Let’s see as an example, the modal presentation of a view controller that comes from a nib file:

As you can see, the view controller creation and the passing of data happen at the same time.

Passing data between view controllers inside a tab bar controller

In the cases we saw above, the source view controller gets a reference to the destination view controller somehow.

There is a special case where this does not happen: when you use a tab bar controller.

Passing data between view controllers inside a tab bar controller

When you switch between the tabs of a tab bar controller, the contained view controllers do not get a chance to be connected, and no segue gets triggered.

This is not necessary though. View controllers in a tab bar controller usually have no relationship, since they deal with independent parts of an app. There is no source and no destination.

This means that they don’t need to pass data to each other.

What these view controllers do is read their data from the state of the app. You can refer to the next section to see how to read data from the state of an app.

Passing data backwards through the shared state of the app

The first way to send data back to a previous view controller is indirectly through the shared state of the app.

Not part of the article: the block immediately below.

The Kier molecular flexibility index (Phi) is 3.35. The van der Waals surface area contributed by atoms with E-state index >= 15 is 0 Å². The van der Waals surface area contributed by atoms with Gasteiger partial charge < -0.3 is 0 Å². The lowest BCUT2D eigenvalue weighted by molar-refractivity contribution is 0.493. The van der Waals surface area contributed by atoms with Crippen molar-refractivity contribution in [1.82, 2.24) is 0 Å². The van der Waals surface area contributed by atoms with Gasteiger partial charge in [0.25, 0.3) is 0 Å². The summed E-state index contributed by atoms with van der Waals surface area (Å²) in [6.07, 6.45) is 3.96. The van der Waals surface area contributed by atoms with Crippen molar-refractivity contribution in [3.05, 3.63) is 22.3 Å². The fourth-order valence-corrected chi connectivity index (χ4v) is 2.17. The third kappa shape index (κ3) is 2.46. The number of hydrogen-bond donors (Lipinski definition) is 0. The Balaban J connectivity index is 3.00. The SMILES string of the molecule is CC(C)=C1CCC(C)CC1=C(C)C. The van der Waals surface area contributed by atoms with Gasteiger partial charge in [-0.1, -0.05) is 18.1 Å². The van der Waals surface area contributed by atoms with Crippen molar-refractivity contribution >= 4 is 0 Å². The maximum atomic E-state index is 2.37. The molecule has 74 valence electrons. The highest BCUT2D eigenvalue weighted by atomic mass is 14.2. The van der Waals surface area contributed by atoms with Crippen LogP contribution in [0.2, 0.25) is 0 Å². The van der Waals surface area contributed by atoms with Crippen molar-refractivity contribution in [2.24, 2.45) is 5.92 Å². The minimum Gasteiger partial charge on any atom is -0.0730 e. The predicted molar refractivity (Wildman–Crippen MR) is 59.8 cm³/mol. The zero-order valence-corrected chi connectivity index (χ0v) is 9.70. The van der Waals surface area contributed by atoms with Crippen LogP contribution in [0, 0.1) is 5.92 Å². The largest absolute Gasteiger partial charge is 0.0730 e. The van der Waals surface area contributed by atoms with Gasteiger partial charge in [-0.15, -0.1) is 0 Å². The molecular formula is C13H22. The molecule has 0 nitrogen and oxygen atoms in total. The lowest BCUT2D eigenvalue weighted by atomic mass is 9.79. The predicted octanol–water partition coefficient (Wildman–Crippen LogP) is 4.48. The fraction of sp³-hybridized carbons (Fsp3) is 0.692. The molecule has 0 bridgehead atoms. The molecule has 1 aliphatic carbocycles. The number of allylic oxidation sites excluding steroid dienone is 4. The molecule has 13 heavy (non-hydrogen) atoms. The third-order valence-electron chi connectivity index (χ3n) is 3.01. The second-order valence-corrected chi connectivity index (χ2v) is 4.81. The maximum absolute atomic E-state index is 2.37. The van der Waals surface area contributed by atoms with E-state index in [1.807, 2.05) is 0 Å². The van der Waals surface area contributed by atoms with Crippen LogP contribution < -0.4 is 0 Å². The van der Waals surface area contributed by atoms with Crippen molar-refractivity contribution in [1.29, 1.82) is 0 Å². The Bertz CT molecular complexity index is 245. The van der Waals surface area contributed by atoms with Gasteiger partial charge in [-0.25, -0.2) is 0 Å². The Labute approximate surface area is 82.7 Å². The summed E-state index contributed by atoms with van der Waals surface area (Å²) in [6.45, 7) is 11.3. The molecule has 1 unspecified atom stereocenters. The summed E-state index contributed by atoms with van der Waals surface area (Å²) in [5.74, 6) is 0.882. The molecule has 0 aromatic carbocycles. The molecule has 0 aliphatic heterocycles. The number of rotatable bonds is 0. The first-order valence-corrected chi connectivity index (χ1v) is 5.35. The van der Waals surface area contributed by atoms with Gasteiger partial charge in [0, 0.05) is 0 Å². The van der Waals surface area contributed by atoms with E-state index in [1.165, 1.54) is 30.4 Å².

Passing data backwards through the shared state of the app

View controllers usually share references to the model containing the current state of the app. The model of the app is usually passed forward between view controllers in the ways we have seen above.

To pass some data back the destination view controller simply updates the model, without needing any reference to the source view controller.

When the previous view controller comes back on the screen, it just updates its user interface reading the model again, to which it also has a reference. This usually happens in the viewWillAppear(_:) method (read my article on the lifecycle of a view controller for more on this)

This is a common and easy way of passing data backwards, since it requires little code and no connection between the view controllers.

Passing data to the previous view controller through an unwind segue